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In Mississippi Senate race, an African American Democrat faces a Republican using a Confederate symbol | The Washington Post

In Mississippi Senate race, an African American Democrat faces a Republican using a Confederate symbol | The Washington Post In Mississippi, where Espy is seeking to become the first black senator from the state since shortly after the Civil War, the difficulty facing him is underscored by the unbroken line of white, male faces that have led the state for the past century and a half. And it is exemplified by McDaniel’s tactics.

African American Vote, Black Vote, African American Politics, Black Politics, The FIVE FIFTHS, Willoughby Avenue



YAZOO CITY, Miss. — For the past five months, U.S. Senate candidate Mike Espy has tried to remind Mississippians how he has served them in the past: a son of the Delta with three terms in the U.S. House who spent time as Bill Clinton’s agriculture secretary.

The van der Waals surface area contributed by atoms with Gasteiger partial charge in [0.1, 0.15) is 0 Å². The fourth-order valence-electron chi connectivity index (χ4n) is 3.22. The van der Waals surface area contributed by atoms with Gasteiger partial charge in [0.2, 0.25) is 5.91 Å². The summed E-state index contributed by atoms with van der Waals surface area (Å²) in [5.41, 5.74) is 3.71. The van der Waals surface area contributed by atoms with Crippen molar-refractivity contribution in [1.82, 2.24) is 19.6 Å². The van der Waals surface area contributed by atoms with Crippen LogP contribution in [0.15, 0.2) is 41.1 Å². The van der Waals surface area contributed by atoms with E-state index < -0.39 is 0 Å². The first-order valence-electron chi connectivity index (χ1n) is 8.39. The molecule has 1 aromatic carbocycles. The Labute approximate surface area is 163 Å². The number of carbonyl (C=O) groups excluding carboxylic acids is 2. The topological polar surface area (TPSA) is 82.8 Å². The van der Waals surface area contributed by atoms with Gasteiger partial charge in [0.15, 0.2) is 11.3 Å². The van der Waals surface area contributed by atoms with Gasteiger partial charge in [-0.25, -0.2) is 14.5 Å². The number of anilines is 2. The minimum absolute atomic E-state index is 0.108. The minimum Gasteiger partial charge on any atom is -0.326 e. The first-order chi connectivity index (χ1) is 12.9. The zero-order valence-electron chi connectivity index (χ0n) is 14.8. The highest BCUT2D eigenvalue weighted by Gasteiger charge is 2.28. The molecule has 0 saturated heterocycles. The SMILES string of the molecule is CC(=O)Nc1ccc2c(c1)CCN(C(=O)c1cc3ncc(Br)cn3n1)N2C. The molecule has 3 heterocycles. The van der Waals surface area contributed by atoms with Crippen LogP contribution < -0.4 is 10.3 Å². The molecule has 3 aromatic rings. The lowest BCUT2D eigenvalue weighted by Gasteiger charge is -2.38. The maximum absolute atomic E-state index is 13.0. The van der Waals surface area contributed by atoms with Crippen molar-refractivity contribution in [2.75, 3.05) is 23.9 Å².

But even Espy’s most ardent supporters worry that when many voters go to the polls on Nov. 6, what Espy has done will matter much less than what he is: a black man running for one of the highest elected offices in a state with a Confederate emblem on its flag.

One of his opponents is hearkening to another version of the past: Republican Chris McDaniel, a conservative fond of provocative statements whose yard signs boast the “stainless banner” — the second flag of the Confederate States of America.

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The state’s appointed Sen. Cindy Hyde-Smith, a Republican, is the other candidate who will be on the special-election ballot; she took over from Thad Cochran, who resigned in ill health in April. The winner will fill the remaining two years of Cochran’s term; if no candidate wins a majority, the race heads to a Nov. 27 runoff.


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